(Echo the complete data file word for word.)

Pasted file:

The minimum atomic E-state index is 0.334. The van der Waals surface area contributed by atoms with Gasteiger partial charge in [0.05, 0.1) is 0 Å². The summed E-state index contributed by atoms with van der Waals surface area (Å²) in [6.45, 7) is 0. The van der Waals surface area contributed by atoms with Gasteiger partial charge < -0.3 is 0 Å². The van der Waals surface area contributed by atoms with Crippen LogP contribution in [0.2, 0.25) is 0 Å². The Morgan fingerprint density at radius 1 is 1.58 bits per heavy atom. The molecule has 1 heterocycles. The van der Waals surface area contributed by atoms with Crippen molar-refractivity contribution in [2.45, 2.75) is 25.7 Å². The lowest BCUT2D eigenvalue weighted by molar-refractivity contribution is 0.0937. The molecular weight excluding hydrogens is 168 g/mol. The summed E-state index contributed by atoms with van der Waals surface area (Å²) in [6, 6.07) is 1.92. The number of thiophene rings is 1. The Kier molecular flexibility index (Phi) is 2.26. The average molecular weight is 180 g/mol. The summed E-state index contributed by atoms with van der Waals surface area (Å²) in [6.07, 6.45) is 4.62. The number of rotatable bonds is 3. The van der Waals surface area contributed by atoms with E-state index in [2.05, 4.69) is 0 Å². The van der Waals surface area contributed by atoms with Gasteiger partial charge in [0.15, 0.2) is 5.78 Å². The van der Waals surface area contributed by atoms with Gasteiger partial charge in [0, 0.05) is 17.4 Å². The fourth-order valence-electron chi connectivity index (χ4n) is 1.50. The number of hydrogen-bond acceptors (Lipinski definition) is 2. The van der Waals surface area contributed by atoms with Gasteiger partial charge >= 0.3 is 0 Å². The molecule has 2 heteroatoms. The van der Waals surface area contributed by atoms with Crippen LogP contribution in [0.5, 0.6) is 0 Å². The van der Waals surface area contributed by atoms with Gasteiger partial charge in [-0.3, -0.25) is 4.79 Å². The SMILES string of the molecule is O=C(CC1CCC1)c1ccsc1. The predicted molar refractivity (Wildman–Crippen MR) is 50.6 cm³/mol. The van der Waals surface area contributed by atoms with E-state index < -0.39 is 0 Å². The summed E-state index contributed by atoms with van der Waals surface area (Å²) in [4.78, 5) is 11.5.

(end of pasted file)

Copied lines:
The minimum atomic E-state index is 0.334. The van der Waals surface area contributed by atoms with Gasteiger partial charge in [0.05, 0.1) is 0 Å². The summed E-state index contributed by atoms with van der Waals surface area (Å²) in [6.45, 7) is 0. The van der Waals surface area contributed by atoms with Gasteiger partial charge < -0.3 is 0 Å². The van der Waals surface area contributed by atoms with Crippen LogP contribution in [0.2, 0.25) is 0 Å². The Morgan fingerprint density at radius 1 is 1.58 bits per heavy atom. The molecule has 1 heterocycles. The van der Waals surface area contributed by atoms with Crippen molar-refractivity contribution in [2.45, 2.75) is 25.7 Å². The lowest BCUT2D eigenvalue weighted by molar-refractivity contribution is 0.0937. The molecular weight excluding hydrogens is 168 g/mol. The summed E-state index contributed by atoms with van der Waals surface area (Å²) in [6, 6.07) is 1.92. The number of thiophene rings is 1. The Kier molecular flexibility index (Phi) is 2.26. The average molecular weight is 180 g/mol. The summed E-state index contributed by atoms with van der Waals surface area (Å²) in [6.07, 6.45) is 4.62. The number of rotatable bonds is 3. The van der Waals surface area contributed by atoms with E-state index in [2.05, 4.69) is 0 Å². The van der Waals surface area contributed by atoms with Gasteiger partial charge in [0.15, 0.2) is 5.78 Å². The van der Waals surface area contributed by atoms with Gasteiger partial charge in [0, 0.05) is 17.4 Å². The fourth-order valence-electron chi connectivity index (χ4n) is 1.50. The number of hydrogen-bond acceptors (Lipinski definition) is 2. The van der Waals surface area contributed by atoms with Gasteiger partial charge >= 0.3 is 0 Å². The molecule has 2 heteroatoms. The van der Waals surface area contributed by atoms with Crippen LogP contribution in [0.5, 0.6) is 0 Å². The van der Waals surface area contributed by atoms with Gasteiger partial charge in [-0.3, -0.25) is 4.79 Å². The SMILES string of the molecule is O=C(CC1CCC1)c1ccsc1. The predicted molar refractivity (Wildman–Crippen MR) is 50.6 cm³/mol. The van der Waals surface area contributed by atoms with E-state index < -0.39 is 0 Å². The summed E-state index contributed by atoms with van der Waals surface area (Å²) in [4.78, 5) is 11.5.